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John Adair's Action Centred Leadership

Action Centred Leadership

In any situation where a group of people are trying to achieve some goal, one or more of those people will emerge and act as a leader to the others.

Look again at this sentence more closely. Break it down into elements. What are they?

According to John Adair, there are three elements to all leadership situations. They are:

  • 1. The achievement of a goal or task. This may be the completion of a very practical activity or it may be a less tangible goal. We know that effective groups have clear goals shared by all members. Often the task is what brings the group together in the first place.

  • 2. The group of people performing the task. It is likely that the task will only be achieved if all members of the group work together to the common good. Therefore, the group itself has to be understood as an entity in its own right.

  • 3. Each individual member of the group involved in the task. While the group will take on a life of its own, individuals do not lose their own identity. Their needs as people must continue to be met if their allegiance to the group, and their motivation to achieve the task, is to be sustained.

This approach, "Action-Centred Leadership", is centred on the actions of the leader. The leader has to balance the needs from each of the three elements. The effective leader is the one who keeps all three in balance; that is who attends to all three at the same time. If any one element is ignored, the others are unlikely to succeed.

John Adair's Action Centred Leadership Action Centred Leadership In any situation where a group of people

At the same time, the three elements can conflict with each other. For example, pressure on time and resources often increases pressure on a group to concentrate on the task, to the possible detriment of the people involved. But if group and individual needs are forgotten, much of the effort spent may be misdirected.

In another example, taking time creating a good team spirit without applying effort to the task is likely to mean that the team will lose its focus through lack of achievement.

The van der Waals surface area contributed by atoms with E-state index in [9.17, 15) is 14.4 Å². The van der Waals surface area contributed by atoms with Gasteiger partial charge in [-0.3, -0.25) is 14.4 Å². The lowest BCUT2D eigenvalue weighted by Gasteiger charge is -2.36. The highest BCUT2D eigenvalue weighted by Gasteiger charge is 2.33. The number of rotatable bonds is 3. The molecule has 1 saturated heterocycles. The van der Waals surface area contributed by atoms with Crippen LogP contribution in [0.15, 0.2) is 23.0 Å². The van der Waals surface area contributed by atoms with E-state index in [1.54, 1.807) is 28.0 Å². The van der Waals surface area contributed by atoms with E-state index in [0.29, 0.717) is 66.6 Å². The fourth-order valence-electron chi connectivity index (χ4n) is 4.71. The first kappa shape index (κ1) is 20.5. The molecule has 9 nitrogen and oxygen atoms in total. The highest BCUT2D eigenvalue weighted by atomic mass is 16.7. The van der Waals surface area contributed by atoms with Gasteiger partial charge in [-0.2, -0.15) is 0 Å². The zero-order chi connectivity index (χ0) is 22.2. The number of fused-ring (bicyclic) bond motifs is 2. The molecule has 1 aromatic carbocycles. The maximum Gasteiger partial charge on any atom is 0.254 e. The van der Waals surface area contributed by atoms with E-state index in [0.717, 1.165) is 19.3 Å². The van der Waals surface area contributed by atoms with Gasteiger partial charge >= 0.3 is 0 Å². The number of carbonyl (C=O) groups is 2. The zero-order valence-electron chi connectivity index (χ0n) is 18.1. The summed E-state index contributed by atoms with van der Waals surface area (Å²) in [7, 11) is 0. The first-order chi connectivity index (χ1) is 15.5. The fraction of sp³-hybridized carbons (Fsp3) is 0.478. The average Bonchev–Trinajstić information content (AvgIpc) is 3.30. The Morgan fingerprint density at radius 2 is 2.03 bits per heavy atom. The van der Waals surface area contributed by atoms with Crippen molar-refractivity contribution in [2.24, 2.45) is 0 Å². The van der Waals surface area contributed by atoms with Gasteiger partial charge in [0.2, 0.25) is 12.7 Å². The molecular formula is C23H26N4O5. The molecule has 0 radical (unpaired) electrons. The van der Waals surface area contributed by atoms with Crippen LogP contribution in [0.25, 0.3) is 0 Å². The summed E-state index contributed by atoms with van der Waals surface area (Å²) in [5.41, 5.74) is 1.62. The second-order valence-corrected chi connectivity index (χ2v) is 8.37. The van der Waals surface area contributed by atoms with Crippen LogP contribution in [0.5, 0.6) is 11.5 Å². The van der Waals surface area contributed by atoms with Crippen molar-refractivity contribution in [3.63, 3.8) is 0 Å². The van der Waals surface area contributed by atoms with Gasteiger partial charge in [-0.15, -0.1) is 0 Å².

An approach that a skilled leader might take, in any challenge, is to balance the needs of all three elements as follows:

Identify and evaluate the requirements of the task.

Communicate these to the group and gain their commitment.

Plan the achievement of the task with the group.

Identify resources within the group and allocate responsibility to individuals.

Monitor and evaluate progress of the whole group and of individual members.

Communicate feedback to the group and support, praise, encourage individuals.

Review plans, and make changes, with the group until the task is achieved. John Adair is one writer who has created his own list of what leaders do. His list is linked into his Action- Centred Leadership model which uses the headings of "Task", "Group" and "Individual".

Far from beaten, and with a force of some 3,000 men available to him, Lettow-Vorbeck nonetheless decided to surrender to the British on 25 November at Mbaala, Zambia.

Returning to Germany as a national hero (and having been promoted general in the field), Lettow-Vorbeck was likewise admired by his former enemies as a courageous, tenacious and honourable fighter. Once in Germany he immediately joined the Freikorps, and at the head of a brigade successfully crushed Spartacist forces in Hamburg.

Lettow-Vorbeck was however obliged to resign from the army having declared his support for the right-wing Kapp Putsch in 1920.

His memoirs of his wartime experiences were subsequently published (in English translation) as My Reminiscences of East Africa. From May 1929 until July 1930 he served as a deputy in the Reichstag, later unsuccessfully trying to establish a conservative opposition to Hitler.

When Smuts, his former opponent, in the aftermath of the Second World War, heard that Lettow- Vorbeck was living in destitution, he arranged (along with former South African and British officers) for a small pension to be paid to him until his death on 9 March 1964 at the age of 94.